Two years after substitute teacher Walter Tutka was removed from the classroom in Phillipsburg, New Jersey, for giving a Bible to a student, the U.S. Equal Employment Opportunity Commission (EEOC) has ruled that the school district violated the law with its termination of the educator.
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The EEOC, the government body that handles claims of workplace discrimination, found that there was cause to believe that the Phillipsburg School District discriminated against Tutka in its handling of the matter, according to conservative commentator Todd Starnes.
TheBlaze first covered Tutka's story in December 2012, reporting that the substitute teacher had come under fire for reportedly quoting from the Bible to a student who was last in line before leaving the classroom. He said, “So the last will be first, and the first will be last” (found in Matthew 20:16).
Curious, the student reportedly asked numerous times where the statement originated, so the substitute teacher allegedly showed the pupil, using his personal copy of the New Testament; he then gave the book to the student as a “gift.”
At the time, Tutka was accused in a letter from the district superintendent of breaking two district policies: a provision that bans staff members from handing out religious literature and another that asks staff to be neutral in how they approach sectarian issues, according to the Express-Times.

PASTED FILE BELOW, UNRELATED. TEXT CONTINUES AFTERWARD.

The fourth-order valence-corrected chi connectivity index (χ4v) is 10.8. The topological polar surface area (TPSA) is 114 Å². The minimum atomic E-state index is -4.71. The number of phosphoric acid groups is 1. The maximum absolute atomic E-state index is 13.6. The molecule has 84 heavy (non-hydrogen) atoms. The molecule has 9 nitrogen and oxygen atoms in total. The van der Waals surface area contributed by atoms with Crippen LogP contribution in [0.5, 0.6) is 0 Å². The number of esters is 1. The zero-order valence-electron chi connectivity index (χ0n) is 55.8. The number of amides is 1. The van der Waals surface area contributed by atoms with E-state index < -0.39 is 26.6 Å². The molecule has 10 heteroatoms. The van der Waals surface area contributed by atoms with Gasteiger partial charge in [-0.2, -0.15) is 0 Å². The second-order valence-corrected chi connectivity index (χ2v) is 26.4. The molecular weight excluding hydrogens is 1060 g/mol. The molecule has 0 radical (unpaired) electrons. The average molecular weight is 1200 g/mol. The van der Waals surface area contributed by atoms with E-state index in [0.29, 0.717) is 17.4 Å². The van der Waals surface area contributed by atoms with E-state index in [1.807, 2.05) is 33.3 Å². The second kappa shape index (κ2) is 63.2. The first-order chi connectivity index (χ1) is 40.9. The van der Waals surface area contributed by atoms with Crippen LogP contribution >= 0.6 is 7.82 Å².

But the school district reportedly maintained that the distribution of religious materials was not the reason for the termination and that Tutka was let go due to insubordination. That said, the EEOC examined available evidence and concluded otherwise.
"Given these circumstances and absent adequate documentation to support its defense, the commission must conclude that more credibility should be assigned to charging party's contention that religion and retaliation played a factor in his termination rather than respondent's proffered defense that legitimate, non0discriminatory reasons were used," read a letter from the EEOC issued December 15.
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The Liberty Institute, a conservative legal firm, is applauding the decision.
"This is a great indication the EEOC is taking religious liberty seriously and they are going to enforce the law — and in this case make sure Walt’s rights are protected," Hiram Sasser, a lawyer with the group, told Starnes. "This sends a message to school districts that their natural allergic reaction to religion is misplaced, and not only is it wrong — but it’s also an egregious violation of the law."
Both parties will now try to seek reconciliation of the matter, the EEOC letter concluded.
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